As the trial is intended to be carried out in multiple countries, it is crucial to ensure that only classical TN patients are recruited and not those whose diagnosis is equivocal and who had tried a large number of drugs with poor response. The data-monitoring committee (DMC) is made up of three clinical investigators with experience in diagnosing patients with TN (JZ, DE, MO), the medical director and study manager from Convergence and from the CRO medical monitor, statistician and project leader. Their remit as well as verifying the diagnosis is to evaluate ongoing efficacy and safety data from the open-label period and to recommend: the dose of CNV1014802 to be used following review of the first ten evaluable subjects completing the open-label period. All patients considered for screening are required to complete a two-page form on diagnostic criteria to be considered by the DMC and approved by at least two of the investigators. The DMC also receives weekly reports on the progress of the trial and numbers required from each center and their progress through the study. It can also terminate the study depending on the efficacy and tolerability of the drug.

All the data from the trial are collected on electronic clinical record forms and anonymized prior to submission, and each site is visited by the project lead and local lead from the CRO. All investigators must adhere to Good Clinical Practice (GCP) and have undergone the appropriate training. All the investigational site staff took part in the protocol training program, either face to face or web based.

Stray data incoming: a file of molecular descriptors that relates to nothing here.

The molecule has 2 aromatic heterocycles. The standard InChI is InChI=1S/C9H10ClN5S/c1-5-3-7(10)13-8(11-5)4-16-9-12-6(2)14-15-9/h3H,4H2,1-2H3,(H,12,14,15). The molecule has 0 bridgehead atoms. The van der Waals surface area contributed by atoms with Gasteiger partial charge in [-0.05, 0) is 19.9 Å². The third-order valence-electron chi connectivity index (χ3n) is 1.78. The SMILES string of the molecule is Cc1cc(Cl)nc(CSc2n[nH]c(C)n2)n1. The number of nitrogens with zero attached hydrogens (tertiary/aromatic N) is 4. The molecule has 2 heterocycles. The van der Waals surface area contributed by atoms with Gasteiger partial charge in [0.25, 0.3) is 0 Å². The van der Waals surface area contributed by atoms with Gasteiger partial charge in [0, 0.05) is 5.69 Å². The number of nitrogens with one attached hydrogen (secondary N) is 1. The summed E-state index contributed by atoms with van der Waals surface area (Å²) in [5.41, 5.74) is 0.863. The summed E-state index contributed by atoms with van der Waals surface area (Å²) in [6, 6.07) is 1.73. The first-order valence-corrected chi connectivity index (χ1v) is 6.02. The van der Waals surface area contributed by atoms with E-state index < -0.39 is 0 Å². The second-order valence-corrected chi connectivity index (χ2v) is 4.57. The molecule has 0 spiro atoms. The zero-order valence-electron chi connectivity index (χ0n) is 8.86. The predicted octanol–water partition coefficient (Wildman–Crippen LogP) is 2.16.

The study is double-blind and there are strict restrictions on unblinding. The investigator or treating physician may unblind a patient’s treatment assignment only in the case of an emergency, when knowledge of the study treatment is essential for the appropriate clinical management or welfare of the patient.

Pharmacovigilance staff acting on behalf of the sponsor may unblind the treatment assignment for any patient with a serious adverse event (SAE). If the SAE requires that an expedited regulatory report be sent to one or more regulatory agencies, a copy of the report, identifying the patient’s treatment assignment, may be sent to clinical investigators in accordance with local regulations.

Power calculation

The aim is to enroll sufficient patients to randomize 30 responders into the double-blind randomized phase of the study. If evaluable data are available from 22 patients entering the randomized phase, assuming a 20% failure rate for CNV1014802 and a 67% failure rate for placebo, 11 evaluable patients per treatment arm (22 in total) would provide 80% power to detect a difference of 47% between the proportion of failures on CNV1014802 and placebo, assuming a one-sided test with a type I error rate of 5%.

Discussion